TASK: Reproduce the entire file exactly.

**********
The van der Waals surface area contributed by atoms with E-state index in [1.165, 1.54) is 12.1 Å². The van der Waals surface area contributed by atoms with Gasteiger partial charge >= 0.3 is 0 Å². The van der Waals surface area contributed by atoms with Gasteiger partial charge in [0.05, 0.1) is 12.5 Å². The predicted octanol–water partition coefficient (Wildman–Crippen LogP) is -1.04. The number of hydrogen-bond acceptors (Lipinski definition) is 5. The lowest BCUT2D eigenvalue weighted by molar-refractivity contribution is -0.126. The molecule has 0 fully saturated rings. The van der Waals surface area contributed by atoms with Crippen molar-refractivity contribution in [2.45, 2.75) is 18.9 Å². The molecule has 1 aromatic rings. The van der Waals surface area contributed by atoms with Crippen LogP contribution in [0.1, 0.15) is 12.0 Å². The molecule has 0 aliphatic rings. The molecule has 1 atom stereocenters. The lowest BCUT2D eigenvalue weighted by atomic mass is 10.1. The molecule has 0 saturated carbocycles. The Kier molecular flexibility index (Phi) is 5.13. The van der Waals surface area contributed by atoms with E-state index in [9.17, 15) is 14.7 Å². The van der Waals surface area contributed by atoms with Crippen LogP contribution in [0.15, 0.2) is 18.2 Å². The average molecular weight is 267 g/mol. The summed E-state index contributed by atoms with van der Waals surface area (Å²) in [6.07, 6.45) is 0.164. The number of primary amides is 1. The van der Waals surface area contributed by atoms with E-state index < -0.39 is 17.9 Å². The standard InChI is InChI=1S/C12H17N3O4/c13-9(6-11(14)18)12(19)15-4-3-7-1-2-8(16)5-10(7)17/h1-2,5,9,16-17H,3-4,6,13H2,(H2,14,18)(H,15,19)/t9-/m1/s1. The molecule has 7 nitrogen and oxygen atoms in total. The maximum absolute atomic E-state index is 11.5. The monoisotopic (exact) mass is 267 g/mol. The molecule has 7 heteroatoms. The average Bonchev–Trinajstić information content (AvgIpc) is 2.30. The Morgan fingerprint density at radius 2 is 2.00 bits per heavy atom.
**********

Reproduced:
The van der Waals surface area contributed by atoms with E-state index in [1.165, 1.54) is 12.1 Å². The van der Waals surface area contributed by atoms with Gasteiger partial charge >= 0.3 is 0 Å². The van der Waals surface area contributed by atoms with Gasteiger partial charge in [0.05, 0.1) is 12.5 Å². The predicted octanol–water partition coefficient (Wildman–Crippen LogP) is -1.04. The number of hydrogen-bond acceptors (Lipinski definition) is 5. The lowest BCUT2D eigenvalue weighted by molar-refractivity contribution is -0.126. The molecule has 0 fully saturated rings. The van der Waals surface area contributed by atoms with Crippen molar-refractivity contribution in [2.45, 2.75) is 18.9 Å². The molecule has 1 aromatic rings. The van der Waals surface area contributed by atoms with Crippen LogP contribution in [0.1, 0.15) is 12.0 Å². The molecule has 0 aliphatic rings. The molecule has 1 atom stereocenters. The lowest BCUT2D eigenvalue weighted by atomic mass is 10.1. The molecule has 0 saturated carbocycles. The Kier molecular flexibility index (Phi) is 5.13. The van der Waals surface area contributed by atoms with E-state index in [9.17, 15) is 14.7 Å². The van der Waals surface area contributed by atoms with Crippen LogP contribution in [0.15, 0.2) is 18.2 Å². The average molecular weight is 267 g/mol. The summed E-state index contributed by atoms with van der Waals surface area (Å²) in [6.07, 6.45) is 0.164. The number of primary amides is 1. The van der Waals surface area contributed by atoms with E-state index < -0.39 is 17.9 Å². The standard InChI is InChI=1S/C12H17N3O4/c13-9(6-11(14)18)12(19)15-4-3-7-1-2-8(16)5-10(7)17/h1-2,5,9,16-17H,3-4,6,13H2,(H2,14,18)(H,15,19)/t9-/m1/s1. The molecule has 7 nitrogen and oxygen atoms in total. The maximum absolute atomic E-state index is 11.5. The monoisotopic (exact) mass is 267 g/mol. The molecule has 7 heteroatoms. The average Bonchev–Trinajstić information content (AvgIpc) is 2.30. The Morgan fingerprint density at radius 2 is 2.00 bits per heavy atom.